Leaning Back Out Of Range?

Discussion in 'General Martial Arts Discussion' started by Stuart Gilham, Nov 8, 2019.

  1. Stuart Gilham

    Stuart Gilham Member

    I made my video as I see it on the pro's and con's of leaning back out of range from Israel Adesanya at UFC 243.

    Generally it is used by elite level kickboxers as a head kick defense as much as anything.

    A lot of old school boxing trainers hate that movement style because it leaves you susceptible to guys who double and triple up on their punches.

    What do you think about it?

    Is leaning back a valid strategy.

    I guess you can say for self defense you need to be more worried about defending yourself against punches as it is unlikely you are going to come across a guy who is going to try a headkick with their shin in a self defense scenario.
  2. aaradia

    aaradia Choy Li Fut and Yang Tai Chi Chuan Student Moderator Supporter

    There is a time and place for most all techniques. Likewise, most techniques have a counter that can be taken advantage of by your opponent. The more tools in your arsenal, the better you can be prepared for different situations.

    For the most part, I don't think of a technique as good or bad. I think of it as optimal or not the best choice for a particular situation. (There are a couple of things that I think are just plain dumb overall, though.)

    For self defense, a big weakness is that if you break your posture too badly, you are susceptible to being pushed on the ground or into say - moving cars. it isn't only punches and kicks one needs to worry about.
  3. aikiMac

    aikiMac aikido + boxing = very good Moderator Supporter

    Mayweather. Yes.

    If all you do is snap back into position, the other guy will time it for the 2nd and 3rd punches - exactly the danger you mentioned. Very bad.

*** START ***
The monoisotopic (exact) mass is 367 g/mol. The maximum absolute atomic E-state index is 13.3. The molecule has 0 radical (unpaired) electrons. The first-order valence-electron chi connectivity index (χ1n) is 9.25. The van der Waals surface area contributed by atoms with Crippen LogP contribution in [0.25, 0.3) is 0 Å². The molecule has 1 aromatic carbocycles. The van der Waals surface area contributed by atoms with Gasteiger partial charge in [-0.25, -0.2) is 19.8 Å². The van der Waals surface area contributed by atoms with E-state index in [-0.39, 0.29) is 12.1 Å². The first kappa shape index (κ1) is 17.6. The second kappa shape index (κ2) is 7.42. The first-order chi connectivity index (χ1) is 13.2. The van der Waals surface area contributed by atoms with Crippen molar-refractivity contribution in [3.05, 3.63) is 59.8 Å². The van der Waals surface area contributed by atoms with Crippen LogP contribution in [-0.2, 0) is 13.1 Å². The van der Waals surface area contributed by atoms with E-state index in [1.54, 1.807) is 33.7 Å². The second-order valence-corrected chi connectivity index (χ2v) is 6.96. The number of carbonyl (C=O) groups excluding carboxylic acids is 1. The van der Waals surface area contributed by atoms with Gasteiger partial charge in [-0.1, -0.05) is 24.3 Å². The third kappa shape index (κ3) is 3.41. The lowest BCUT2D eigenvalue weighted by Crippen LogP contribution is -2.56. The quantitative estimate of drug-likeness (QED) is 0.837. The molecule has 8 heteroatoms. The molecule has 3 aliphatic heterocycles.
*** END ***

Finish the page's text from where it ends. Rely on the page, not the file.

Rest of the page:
But if you can mix it with some other movement (head weaving, footwork, hands engaged), that risk is ameliorated.

    Grond and Stuart Gilham like this.
  4. Pretty In Pink

    Pretty In Pink Valued Member MAP 2017 Gold Award

    Leaning back when it's mixed with other head movement is a good defensive technique. Although there are counters to it. It's a great style to watch. There's a guy from some sect of the JKD community who has a system called the Ghost system iirc. I've always wanted to go to a seminar. My instructor says the style favours my body type.
    Grond likes this.
  5. Stuart Gilham

    Stuart Gilham Member

    Yes I agree, it’s aesthetically pleasing when pulled off correctly.
    Grond likes this.
  6. Grond

    Grond Valued Member

    Pretty much.

    Monkey_Magic and Pretty In Pink like this.
  7. David Harrison

    David Harrison MAPper without portfolio

    You already covered staying over the leg. It's all about where your shoulders are in relation to your knees (presuming you're keeping your chin down). It's also about rotation, as you can see in the clips you posted. The Anderson Silva clip illustrates this perfectly: the first couple he rotates to load up one leg, but he falls when he tries to go straight back and his shoulders go past his knees.

    For me it's a last-ditch technique, unless I'm just playing in sparring. It's good to be able to do, but not a go-to, especially for self-defence. It can leave you wide open for leg takedowns, and the risk of losing your balance isn't worth it. It's not a good idea to go in intending to use it, but it is a great skill to have in a pinch when the only alternative is eating a strike.
    Dead_pool likes this.

Share This Page